Ask the Experts - Kathleen Clifford - Oncology Nurse Advisor

Ask the Experts – Kathleen Clifford

Expert Perspectives
Kathleen Clifford, MSN, FNP-BC, AOCNP, ACHPN

Ask the Experts: Managing Targeted Therapy in Chronic Lymphocytic Leukemia

Kathleen Clifford, MSN, FNP-BC, AOCNP, ACHPN


Practice Community
Boise, Idaho

Hospital and Institutional Affiliations
Hematology Oncology Nurse Practitioner St. Luke’s Mountain States Tumor Institute

Question 1.When a patient with chronic lymphocytic leukemia (CLL) is being treated with targeted therapy, what is your strategy for educating patients about adverse events?
Answer
We build on the physician’s treatment plan and reinforce any education. I also evaluate and discuss their comorbid conditions. I think that an important role of the nurse practitioner is to have that big picture discussion and really know what other things patients are taking, because they may be taking herbs or other supplements that aren’t on their medication list, which can result in drug interactions with targeted agents. We also give handouts for the different medications that we have access to in our clinic. We have an oncology oral chemotherapy program, so we have pharmacists in our center that have dispensing capabilities, and then they help us get the prescriptions for the patients. Those phone calls provide another level education, they talk with the patient before they pick up their medications, and reinforce the education as well.
Question 2. When using targeted therapy in patients with chronic lymphocytic leukemia (CLL), what are some of the most typical side effects? How do you manage these adverse events when they occur? How does the multidisciplinary team determine when dosing adjustments are needed?
Answer
The first thing that you see is lymphocytosis, and it is important to educate the patient about this adverse event, assess for it, and then talk to them about it. Bruising — some of the targeted therapies have some bleeding risks that is not fully understood at this time, so I want to make sure the patient is not taking aspirin or fish oil or anything similar. It is important to ask if they have a lot of bruising on their extremities and explain when they should call you if they have any problems. The other potential issue is infection. We’ve had a lot of patients who had cellulitis, so we may need to, if this is recurrent, consider a dose interruption. Of course, this depends on the severity but we are watching for that kind of thing. We’re also watching closely for pneumonias, and with some agents, diarrhea can be a problem, A big point about managing side effects in patients being treated with targeted therapy is that you don’t always have to reduce the dose after the first event, it’s important for patients to understand that they may actually have improvement without recurrence of these side effects.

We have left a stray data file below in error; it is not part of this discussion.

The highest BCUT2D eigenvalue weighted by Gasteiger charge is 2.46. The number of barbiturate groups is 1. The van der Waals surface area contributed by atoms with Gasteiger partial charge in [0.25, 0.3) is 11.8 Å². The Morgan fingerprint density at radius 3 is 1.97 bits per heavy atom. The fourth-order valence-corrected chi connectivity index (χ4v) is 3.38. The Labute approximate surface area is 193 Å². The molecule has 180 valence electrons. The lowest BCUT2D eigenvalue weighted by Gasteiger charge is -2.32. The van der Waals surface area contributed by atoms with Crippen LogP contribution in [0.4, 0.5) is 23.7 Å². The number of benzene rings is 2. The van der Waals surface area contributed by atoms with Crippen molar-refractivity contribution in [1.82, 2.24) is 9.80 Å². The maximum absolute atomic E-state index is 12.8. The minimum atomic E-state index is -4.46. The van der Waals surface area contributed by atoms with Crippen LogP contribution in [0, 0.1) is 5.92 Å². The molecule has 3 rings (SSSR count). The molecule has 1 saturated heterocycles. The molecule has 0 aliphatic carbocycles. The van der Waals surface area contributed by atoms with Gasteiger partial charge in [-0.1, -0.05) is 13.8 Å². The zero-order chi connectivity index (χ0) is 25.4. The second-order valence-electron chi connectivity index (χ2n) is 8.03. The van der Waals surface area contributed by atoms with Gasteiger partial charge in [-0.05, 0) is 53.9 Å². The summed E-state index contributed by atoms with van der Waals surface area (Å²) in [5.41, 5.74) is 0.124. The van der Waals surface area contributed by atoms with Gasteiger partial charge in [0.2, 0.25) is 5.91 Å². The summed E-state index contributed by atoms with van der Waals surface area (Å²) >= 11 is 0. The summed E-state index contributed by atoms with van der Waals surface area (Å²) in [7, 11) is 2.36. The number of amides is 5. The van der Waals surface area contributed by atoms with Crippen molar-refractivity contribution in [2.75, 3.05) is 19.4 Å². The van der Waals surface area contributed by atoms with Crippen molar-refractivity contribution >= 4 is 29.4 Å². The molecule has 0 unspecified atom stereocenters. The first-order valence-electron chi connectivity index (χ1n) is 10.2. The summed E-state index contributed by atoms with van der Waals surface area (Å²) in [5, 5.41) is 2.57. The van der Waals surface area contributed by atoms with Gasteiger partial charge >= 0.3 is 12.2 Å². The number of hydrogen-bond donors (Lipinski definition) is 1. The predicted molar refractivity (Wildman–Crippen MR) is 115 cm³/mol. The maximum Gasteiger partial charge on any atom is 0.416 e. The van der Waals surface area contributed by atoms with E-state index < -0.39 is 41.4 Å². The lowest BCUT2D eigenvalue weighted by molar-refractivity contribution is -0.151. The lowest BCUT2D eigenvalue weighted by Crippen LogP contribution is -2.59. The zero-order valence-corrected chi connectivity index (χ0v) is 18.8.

Question 3. What is the strategy for first-line treatment of patients with a deletion in chromosome 17 in your clinic?
Answer
We would encourage ibrutinib. If they had heart disease, poorly controlled atrial fibrillation, bleeding problems, such as a history of gastrointestinal bleeds with perforations, maybe a recent surgery and if we are looking for a tyrosine kinase, then we would consider idelalisib.
Question 4. What are your methods for educating patients with CLL who are receiving targeted therapy about adherence? What is your advice for nurses who are struggling to keep their patients adherent?
Answer
It’s shocking to think that so many patients don’t actually take their medications, so I like to educate our nurses about the 30% of the patients who are not taking their medications or are taking them incorrectly. I talk to them about their challenges and why it can be difficult to take medications correctly. I actually did a class and brought in a speaker on motivational interviewing, which is being used in smoking cessation. We discuss what is in it for the patient, so they can really be engaged and we can help them understand why they have to take these medications. We have to reinforce it. We do not say, “did you miss any pills this week?” Instead, we say, “how many pills did you miss this month?” That way were are not accusing them, we are just checking in using the conversation as an opportunity to reinforce the importance of adherence.
Question 5. What do you feel are the most important topics for nurses who treat patients with CLL to be aware of?
Answer
By engaging with patients, we can help them manage their side effects and stay on treatment, which helps them get the best outcome. That, over time, staying on these agents improves the response and we are still early in the treatment with the newer agents. Also, educating nurses about these topics is important, including understanding the main side effects and any black box warnings. There are side effects that we really need to watch for with these agents and realize that some of the patients that are on them have may have been heavily pretreated or are older and have serious comorbid conditions.